It sounded ridiculous, out in the open air–but no more ridiculous than ‘murderous philosophizing robot’ which, as far as Michael could see, was the only other option.
“Well, look who showed up late to the party with a half-eaten can of sardines,” A-206 congratulated, spreading his arms in mock joy.
“Why do you want to kill me?” Michael felt confident in the question. Which made little sense since he was surrounded by murderous ghost-bots. But then again, it was only a feeling–and feelings never make sense.
A-206 grew oddly quiet, orb-eyes flickering.
“Because you’re alive,” he said, with a shifting emphasis on the last word that turned it into a curse.
He was evidently done with talking, then, for with an impossibly swift movement he reached out a dull, three-fingered hand to seize Michael by the throat.what work those engine-fed, steel-crushing muscles might have done then was left to a guess, for B-712 grabbed Michael and gently sent him careening out of harm’s way and into a wall. He faced A-206 with a mechanized rumble, planting himself between Michael and the rest of the world.
“He’s not yours,” he said. “You can’t kill him.”
A-206 replied with a growl, viciously swiping at the mesh of electrical lines in B-712’s stomach. Steam hissed and electricity crackled from the torn wires, and with a clash of iron and steel, the fight began. A-206 tried to wrestle his opponent to the ground–or rip him apart; it was hard to tell.
The Others watched, motionless, obeying some human instinct that allowed for single combat; Michael, for his part, was slumped in a bruised and helpless heap on the floor.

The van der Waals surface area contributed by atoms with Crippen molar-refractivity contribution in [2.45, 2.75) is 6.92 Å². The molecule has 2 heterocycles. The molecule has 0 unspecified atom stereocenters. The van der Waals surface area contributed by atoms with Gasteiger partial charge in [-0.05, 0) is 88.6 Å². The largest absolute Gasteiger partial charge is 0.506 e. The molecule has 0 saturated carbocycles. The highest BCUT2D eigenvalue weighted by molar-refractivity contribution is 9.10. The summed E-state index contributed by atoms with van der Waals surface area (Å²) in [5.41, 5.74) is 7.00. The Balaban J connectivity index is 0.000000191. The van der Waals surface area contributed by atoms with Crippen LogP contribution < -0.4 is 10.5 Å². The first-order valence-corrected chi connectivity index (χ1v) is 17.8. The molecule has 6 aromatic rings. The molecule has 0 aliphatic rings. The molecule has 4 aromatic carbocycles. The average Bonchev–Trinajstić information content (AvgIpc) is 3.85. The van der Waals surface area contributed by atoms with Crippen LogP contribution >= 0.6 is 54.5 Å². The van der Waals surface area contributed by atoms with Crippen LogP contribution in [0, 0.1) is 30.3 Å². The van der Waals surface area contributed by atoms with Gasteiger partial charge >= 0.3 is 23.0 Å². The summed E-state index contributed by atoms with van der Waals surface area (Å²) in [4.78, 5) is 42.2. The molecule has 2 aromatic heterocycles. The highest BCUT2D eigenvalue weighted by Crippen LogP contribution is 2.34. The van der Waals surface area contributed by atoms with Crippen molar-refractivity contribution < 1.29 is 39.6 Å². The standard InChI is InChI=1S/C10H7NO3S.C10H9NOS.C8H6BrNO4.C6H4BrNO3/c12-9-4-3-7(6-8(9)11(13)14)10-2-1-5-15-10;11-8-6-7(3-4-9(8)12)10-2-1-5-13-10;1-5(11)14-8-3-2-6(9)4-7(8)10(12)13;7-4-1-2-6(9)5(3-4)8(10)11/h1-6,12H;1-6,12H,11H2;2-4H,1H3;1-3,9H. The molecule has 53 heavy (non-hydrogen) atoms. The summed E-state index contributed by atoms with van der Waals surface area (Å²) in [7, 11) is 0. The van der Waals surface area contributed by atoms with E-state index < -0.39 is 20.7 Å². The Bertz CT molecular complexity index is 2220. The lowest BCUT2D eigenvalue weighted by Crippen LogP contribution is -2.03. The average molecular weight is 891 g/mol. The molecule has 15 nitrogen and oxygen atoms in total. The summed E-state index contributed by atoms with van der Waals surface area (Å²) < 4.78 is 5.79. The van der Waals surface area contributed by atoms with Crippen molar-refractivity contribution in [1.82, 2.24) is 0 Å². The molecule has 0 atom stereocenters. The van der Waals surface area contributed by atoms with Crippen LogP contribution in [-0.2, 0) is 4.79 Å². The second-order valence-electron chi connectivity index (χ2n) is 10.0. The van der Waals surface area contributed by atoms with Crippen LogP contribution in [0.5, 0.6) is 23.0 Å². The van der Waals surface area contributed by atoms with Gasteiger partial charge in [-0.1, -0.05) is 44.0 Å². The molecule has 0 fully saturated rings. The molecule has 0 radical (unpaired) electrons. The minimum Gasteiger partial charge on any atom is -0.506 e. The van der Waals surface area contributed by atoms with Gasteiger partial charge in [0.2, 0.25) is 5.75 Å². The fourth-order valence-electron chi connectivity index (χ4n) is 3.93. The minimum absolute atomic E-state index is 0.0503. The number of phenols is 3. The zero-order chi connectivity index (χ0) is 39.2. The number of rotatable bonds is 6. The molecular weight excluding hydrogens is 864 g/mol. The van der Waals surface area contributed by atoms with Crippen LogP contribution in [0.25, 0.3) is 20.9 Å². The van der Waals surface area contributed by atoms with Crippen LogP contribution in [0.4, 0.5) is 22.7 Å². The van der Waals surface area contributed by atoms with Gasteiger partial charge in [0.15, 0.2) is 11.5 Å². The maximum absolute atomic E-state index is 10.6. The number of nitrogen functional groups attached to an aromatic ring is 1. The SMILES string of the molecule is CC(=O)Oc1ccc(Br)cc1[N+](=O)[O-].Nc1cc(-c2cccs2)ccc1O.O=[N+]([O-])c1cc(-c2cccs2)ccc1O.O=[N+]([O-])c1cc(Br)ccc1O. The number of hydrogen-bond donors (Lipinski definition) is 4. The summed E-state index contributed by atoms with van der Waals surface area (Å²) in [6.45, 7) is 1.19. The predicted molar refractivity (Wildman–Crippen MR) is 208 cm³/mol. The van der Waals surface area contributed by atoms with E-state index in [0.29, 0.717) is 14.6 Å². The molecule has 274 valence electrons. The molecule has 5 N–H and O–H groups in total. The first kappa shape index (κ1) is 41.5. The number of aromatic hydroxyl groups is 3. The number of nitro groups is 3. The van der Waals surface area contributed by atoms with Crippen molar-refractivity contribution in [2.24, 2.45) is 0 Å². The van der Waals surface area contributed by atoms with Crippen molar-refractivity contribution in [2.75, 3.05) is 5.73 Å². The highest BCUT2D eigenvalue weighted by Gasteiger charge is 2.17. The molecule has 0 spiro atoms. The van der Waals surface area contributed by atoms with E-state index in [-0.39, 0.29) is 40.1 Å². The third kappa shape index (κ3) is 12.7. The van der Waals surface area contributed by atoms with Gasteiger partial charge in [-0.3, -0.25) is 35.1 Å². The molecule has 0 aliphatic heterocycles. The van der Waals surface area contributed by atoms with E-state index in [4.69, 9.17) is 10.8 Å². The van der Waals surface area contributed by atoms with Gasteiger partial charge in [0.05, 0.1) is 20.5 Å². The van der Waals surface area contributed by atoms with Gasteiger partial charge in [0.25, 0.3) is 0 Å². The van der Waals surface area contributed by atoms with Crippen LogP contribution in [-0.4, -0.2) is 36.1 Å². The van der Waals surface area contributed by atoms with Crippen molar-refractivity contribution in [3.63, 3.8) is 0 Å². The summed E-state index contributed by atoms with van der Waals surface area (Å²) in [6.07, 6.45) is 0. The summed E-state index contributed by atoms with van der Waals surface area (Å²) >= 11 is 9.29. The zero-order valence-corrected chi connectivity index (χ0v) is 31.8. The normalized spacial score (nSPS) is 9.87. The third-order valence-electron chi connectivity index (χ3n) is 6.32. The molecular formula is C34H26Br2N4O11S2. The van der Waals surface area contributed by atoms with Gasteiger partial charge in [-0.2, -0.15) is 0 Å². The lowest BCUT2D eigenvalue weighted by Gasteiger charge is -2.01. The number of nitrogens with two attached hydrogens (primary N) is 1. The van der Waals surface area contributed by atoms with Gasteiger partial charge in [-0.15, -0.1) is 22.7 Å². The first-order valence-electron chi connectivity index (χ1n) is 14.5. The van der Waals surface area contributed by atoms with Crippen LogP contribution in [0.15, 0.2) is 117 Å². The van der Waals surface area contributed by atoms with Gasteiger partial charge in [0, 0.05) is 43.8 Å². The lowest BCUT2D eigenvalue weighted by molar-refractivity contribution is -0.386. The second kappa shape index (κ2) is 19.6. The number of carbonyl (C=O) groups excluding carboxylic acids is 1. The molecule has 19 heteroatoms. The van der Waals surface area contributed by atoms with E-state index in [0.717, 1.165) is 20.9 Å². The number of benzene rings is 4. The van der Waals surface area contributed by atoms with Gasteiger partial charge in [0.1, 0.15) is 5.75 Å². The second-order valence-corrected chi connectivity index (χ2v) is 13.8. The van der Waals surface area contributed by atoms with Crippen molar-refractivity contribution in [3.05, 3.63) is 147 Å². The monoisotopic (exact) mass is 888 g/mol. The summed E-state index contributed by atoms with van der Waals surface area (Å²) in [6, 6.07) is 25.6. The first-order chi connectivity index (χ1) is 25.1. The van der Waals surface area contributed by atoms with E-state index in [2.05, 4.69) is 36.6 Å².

Together they fell, crushing one of the empty shelves. B-712 was thrown off, shattering an ice-cream freezer when he landed. Damaged wires sent sparks shivering along his body as he got to his feet, a light of battle in his eyes, and he rushed at A-206 again, punching into him with enough force to flatten both their plating.
There was a firecracker flash of silver, lighting up the dark and showing, for a split second, two bodies that were not bodies locked in a hopeless struggle. Then the heaps of metal collapsed, reverberating through the linoleum floor, replaced by two drifting forms of wispy grey and silver–one bright and shimmering, which Michael knew without a doubt to be B-712, holding the other by the throat. They were both ghosts, or spirits, or souls–things like the drifting woman, and yet very different. The one Michael knew as A-206 had a face–a very definite form, carved out of the indefinite mist–and yet it was a dull, ragged-looking form, worn by time and tiredness. B-712 was as undefined as a flame–he had a sort of head, and something like hands, though neither seemed likely to keep and hold their form for long.